Methyl halide emissions from savanna fires in southern Africa

M. O. Andreae, Elliot L Atlas, G. W. Harris, G. Helas, A. De Kock, R. Koppmann, W. Maenhaut, S. Manø, W. H. Pollock, J. Rudolph, D. Scharffe, G. Schebeske, M. Welling

Research output: Contribution to journalArticle

129 Citations (Scopus)

Abstract

The methyl halides, methyl chloride (CH3Cl), methyl bromide (CH3Br), and methyl iodide (CH3I), were measured in regional air samples and smoke from savanna fires in southern Africa during the Southern Africa Fire-Atmosphere Research Initiative-92 (SAFARI-92) experiment (August-October 1992). All three species were significantly enhanced in the smoke plumes relative to the regional background. Good correlations were found between the methyl halides and carbon monoxide, suggesting that emission was predominantly associated with the smoldering phase of the fires. About 90% of the halogen content of the fuel burned was released to the atmosphere, mostly as halide species, but a significant fraction (3-38%) was emitted in methylated form. On the basis of comparison with the composition of the regional background atmosphere, emission ratios to carbon dioxide and carbon monoxide were determined for the methyl halide species. The emission ratios decreased in the sequence CH3Cl > CH3Br > CH3I. Extrapolation of these results in combination with data from other types of biomass burning, e.g. forest fires, suggests that vegetation fires make a significant contribution to the atmospheric budget of CH3Cl and CH3Br. For tropospheric CH3I, on the other hand, fires appear to be a minor source. Our results suggest that pyrogenic emissions of CH3Cl and CH3Br need to be considered as significant contributors to stratospheric ozone destruction.

Original languageEnglish (US)
Pages (from-to)23603-23613
Number of pages11
JournalJournal of Geophysical Research C: Oceans
Volume101
Issue number19
StatePublished - Oct 30 1996
Externally publishedYes

Fingerprint

methyl bromide
halide
savanna
halides
Fires
bromides
iodide
iodides
smoke
atmospheres
carbon monoxide
Carbon Monoxide
atmosphere
Smoke
smoldering
methyl chloride
forest fires
Stratospheric Ozone
biomass burning
Methyl Chloride

ASJC Scopus subject areas

  • Geochemistry and Petrology
  • Geophysics
  • Earth and Planetary Sciences (miscellaneous)
  • Space and Planetary Science
  • Atmospheric Science
  • Astronomy and Astrophysics
  • Oceanography
  • Earth and Planetary Sciences(all)
  • Environmental Science(all)

Cite this

Andreae, M. O., Atlas, E. L., Harris, G. W., Helas, G., De Kock, A., Koppmann, R., ... Welling, M. (1996). Methyl halide emissions from savanna fires in southern Africa. Journal of Geophysical Research C: Oceans, 101(19), 23603-23613.

Methyl halide emissions from savanna fires in southern Africa. / Andreae, M. O.; Atlas, Elliot L; Harris, G. W.; Helas, G.; De Kock, A.; Koppmann, R.; Maenhaut, W.; Manø, S.; Pollock, W. H.; Rudolph, J.; Scharffe, D.; Schebeske, G.; Welling, M.

In: Journal of Geophysical Research C: Oceans, Vol. 101, No. 19, 30.10.1996, p. 23603-23613.

Research output: Contribution to journalArticle

Andreae, MO, Atlas, EL, Harris, GW, Helas, G, De Kock, A, Koppmann, R, Maenhaut, W, Manø, S, Pollock, WH, Rudolph, J, Scharffe, D, Schebeske, G & Welling, M 1996, 'Methyl halide emissions from savanna fires in southern Africa', Journal of Geophysical Research C: Oceans, vol. 101, no. 19, pp. 23603-23613.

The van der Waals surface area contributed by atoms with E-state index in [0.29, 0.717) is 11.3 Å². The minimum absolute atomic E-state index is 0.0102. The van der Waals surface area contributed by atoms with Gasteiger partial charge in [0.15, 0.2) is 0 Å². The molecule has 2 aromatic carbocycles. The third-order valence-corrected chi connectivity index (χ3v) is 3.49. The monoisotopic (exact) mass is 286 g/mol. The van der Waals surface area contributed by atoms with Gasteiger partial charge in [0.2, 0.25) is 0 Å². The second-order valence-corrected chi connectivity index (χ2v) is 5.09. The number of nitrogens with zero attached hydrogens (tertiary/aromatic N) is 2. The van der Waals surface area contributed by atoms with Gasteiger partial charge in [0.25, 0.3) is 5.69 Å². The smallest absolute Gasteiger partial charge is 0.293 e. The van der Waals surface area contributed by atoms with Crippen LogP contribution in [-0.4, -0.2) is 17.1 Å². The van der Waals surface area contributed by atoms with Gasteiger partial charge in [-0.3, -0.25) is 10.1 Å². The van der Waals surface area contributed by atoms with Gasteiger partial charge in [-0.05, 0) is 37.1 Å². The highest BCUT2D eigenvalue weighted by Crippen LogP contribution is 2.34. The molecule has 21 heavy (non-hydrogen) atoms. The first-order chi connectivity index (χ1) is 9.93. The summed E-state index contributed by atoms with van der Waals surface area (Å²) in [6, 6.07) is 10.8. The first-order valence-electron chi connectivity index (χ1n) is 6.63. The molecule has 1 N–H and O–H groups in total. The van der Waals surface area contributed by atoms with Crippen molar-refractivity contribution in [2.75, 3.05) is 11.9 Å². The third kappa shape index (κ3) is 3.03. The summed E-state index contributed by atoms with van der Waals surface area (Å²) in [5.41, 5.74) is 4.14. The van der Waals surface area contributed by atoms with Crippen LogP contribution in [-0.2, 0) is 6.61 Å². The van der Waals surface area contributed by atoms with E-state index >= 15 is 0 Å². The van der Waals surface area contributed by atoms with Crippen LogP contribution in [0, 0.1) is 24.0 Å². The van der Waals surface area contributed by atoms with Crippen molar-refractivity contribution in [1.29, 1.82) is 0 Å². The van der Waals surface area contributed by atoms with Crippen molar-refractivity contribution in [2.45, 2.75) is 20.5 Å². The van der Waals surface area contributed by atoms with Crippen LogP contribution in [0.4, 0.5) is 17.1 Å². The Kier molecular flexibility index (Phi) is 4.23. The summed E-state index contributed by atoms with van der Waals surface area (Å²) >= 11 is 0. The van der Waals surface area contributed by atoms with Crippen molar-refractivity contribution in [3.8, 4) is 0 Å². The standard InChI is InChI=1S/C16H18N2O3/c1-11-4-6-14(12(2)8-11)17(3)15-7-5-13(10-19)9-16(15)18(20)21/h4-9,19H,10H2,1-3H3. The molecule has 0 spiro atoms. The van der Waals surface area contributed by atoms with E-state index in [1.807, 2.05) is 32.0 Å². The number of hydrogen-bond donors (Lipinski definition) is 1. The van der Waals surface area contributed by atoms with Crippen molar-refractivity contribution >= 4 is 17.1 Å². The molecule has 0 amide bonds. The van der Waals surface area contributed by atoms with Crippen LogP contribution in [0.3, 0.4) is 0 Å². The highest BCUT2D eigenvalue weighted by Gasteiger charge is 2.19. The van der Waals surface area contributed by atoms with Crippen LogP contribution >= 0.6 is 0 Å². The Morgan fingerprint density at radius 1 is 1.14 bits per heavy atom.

Andreae MO, Atlas EL, Harris GW, Helas G, De Kock A, Koppmann R et al. Methyl halide emissions from savanna fires in southern Africa. Journal of Geophysical Research C: Oceans. 1996 Oct 30;101(19):23603-23613.
Andreae, M. O. ; Atlas, Elliot L ; Harris, G. W. ; Helas, G. ; De Kock, A. ; Koppmann, R. ; Maenhaut, W. ; Manø, S. ; Pollock, W. H. ; Rudolph, J. ; Scharffe, D. ; Schebeske, G. ; Welling, M. / Methyl halide emissions from savanna fires in southern Africa. In: Journal of Geophysical Research C: Oceans. 1996 ; Vol. 101, No. 19. pp. 23603-23613.
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abstract = "The methyl halides, methyl chloride (CH3Cl), methyl bromide (CH3Br), and methyl iodide (CH3I), were measured in regional air samples and smoke from savanna fires in southern Africa during the Southern Africa Fire-Atmosphere Research Initiative-92 (SAFARI-92) experiment (August-October 1992). All three species were significantly enhanced in the smoke plumes relative to the regional background. Good correlations were found between the methyl halides and carbon monoxide, suggesting that emission was predominantly associated with the smoldering phase of the fires. About 90{\%} of the halogen content of the fuel burned was released to the atmosphere, mostly as halide species, but a significant fraction (3-38{\%}) was emitted in methylated form. On the basis of comparison with the composition of the regional background atmosphere, emission ratios to carbon dioxide and carbon monoxide were determined for the methyl halide species. The emission ratios decreased in the sequence CH3Cl > CH3Br > CH3I. Extrapolation of these results in combination with data from other types of biomass burning, e.g. forest fires, suggests that vegetation fires make a significant contribution to the atmospheric budget of CH3Cl and CH3Br. For tropospheric CH3I, on the other hand, fires appear to be a minor source. Our results suggest that pyrogenic emissions of CH3Cl and CH3Br need to be considered as significant contributors to stratospheric ozone destruction.",
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AU - Atlas, Elliot L

AU - Harris, G. W.

AU - Helas, G.

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AU - Koppmann, R.

AU - Maenhaut, W.

AU - Manø, S.

AU - Pollock, W. H.

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